October means one thing for those of us who live and work in Salem. Tourists, in great dark clouds of street-clogging humanity, descend on the Witch City in search of the spooky, spirited and spine-tingling. Recognized around the world for both its extraordinary history, and one of the best places to celebrate Halloween, local and international visitors converge each fall, building toward a crescendo on the big day. We are essentially the New Orleans of the North, only with “Haunted Happenings” as our Mardi Gras.
Steve the Vampire haunts Essex Street. Photography by John Andrews/Creative Collective.
According to Kate Fox, executive director for Destination Salem, “So far, visitation to Salem is up 20% over last year, which means our annual visitation is looking to top 1.5 million people!” Of that million and change, more than half visit during the month of October. It can get a little batty around here—both literally and figuratively.
Gentlemen Bats, come dressed in their finest. Photography by John Andrews/Creative Collective.
Speaking of that curious nocturnal critter, you can find bats in an unlikely place right now. They have come from the Forbidden City to Salem and are hanging around and fluttering through every gallery of PEM’s Empresses of China’s Forbidden City.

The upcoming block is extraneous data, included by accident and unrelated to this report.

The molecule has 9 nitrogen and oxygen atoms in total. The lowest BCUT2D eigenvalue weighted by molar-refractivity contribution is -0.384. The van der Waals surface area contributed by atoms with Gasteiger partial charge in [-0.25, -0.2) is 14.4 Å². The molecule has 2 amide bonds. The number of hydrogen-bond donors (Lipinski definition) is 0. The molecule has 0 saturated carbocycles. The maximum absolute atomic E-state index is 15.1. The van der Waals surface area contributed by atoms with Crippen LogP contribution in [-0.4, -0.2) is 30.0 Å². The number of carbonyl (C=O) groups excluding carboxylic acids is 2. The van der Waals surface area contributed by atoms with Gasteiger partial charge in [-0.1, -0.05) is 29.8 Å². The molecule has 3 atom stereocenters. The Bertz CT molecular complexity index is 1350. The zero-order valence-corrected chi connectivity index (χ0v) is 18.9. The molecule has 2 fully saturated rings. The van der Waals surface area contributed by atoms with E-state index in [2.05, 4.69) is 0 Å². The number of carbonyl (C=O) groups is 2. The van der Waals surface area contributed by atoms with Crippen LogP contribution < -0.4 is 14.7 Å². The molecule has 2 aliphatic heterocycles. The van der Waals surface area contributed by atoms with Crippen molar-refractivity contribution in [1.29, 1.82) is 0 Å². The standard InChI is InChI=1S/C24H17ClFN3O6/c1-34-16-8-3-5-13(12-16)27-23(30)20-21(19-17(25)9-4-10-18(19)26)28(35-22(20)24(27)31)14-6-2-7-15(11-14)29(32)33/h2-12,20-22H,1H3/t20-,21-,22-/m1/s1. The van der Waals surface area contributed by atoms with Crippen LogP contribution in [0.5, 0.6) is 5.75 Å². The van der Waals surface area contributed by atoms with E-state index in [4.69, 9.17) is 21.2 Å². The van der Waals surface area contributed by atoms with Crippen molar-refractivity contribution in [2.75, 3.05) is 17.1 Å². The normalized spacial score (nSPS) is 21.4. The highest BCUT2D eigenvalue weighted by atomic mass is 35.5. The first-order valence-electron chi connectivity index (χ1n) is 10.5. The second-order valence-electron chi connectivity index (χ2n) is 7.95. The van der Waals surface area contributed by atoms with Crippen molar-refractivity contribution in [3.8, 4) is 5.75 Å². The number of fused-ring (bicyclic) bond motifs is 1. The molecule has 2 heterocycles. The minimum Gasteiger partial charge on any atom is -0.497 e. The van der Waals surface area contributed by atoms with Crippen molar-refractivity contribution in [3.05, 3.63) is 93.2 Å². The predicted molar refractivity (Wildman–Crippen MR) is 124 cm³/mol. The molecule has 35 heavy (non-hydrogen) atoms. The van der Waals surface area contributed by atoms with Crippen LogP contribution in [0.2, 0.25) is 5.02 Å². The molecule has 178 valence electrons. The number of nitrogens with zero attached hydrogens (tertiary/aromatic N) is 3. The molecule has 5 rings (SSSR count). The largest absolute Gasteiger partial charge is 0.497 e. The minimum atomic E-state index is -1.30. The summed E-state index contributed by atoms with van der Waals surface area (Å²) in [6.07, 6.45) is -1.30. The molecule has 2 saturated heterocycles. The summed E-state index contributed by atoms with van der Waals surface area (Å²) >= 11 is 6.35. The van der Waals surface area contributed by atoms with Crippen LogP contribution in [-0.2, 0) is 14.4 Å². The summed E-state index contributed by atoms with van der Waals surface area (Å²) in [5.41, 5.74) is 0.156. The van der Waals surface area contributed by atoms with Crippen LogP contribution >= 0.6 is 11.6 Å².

© 2018 Peabody Essex Museum.
Western cultures have long associated the bat with bad omens. Bats fly into our Halloween season, as Sylvia Plath wrote, “web-winged and furious.” They are often depicted as sinnister, hair-attacking rats with wings and dwell in abandoned asylums, haunted houses, cold caverns and the tangled trees of creepy cemeteries. In more historical contexts, their identity is tied to their natural habitat. Dark caves are often recognized as portals to the underworld, allowing passage for the devil, demons and gods of death. However in China, bats hold immensely high status in their cultural and artistic heritage and are considered to be the epitome of luck!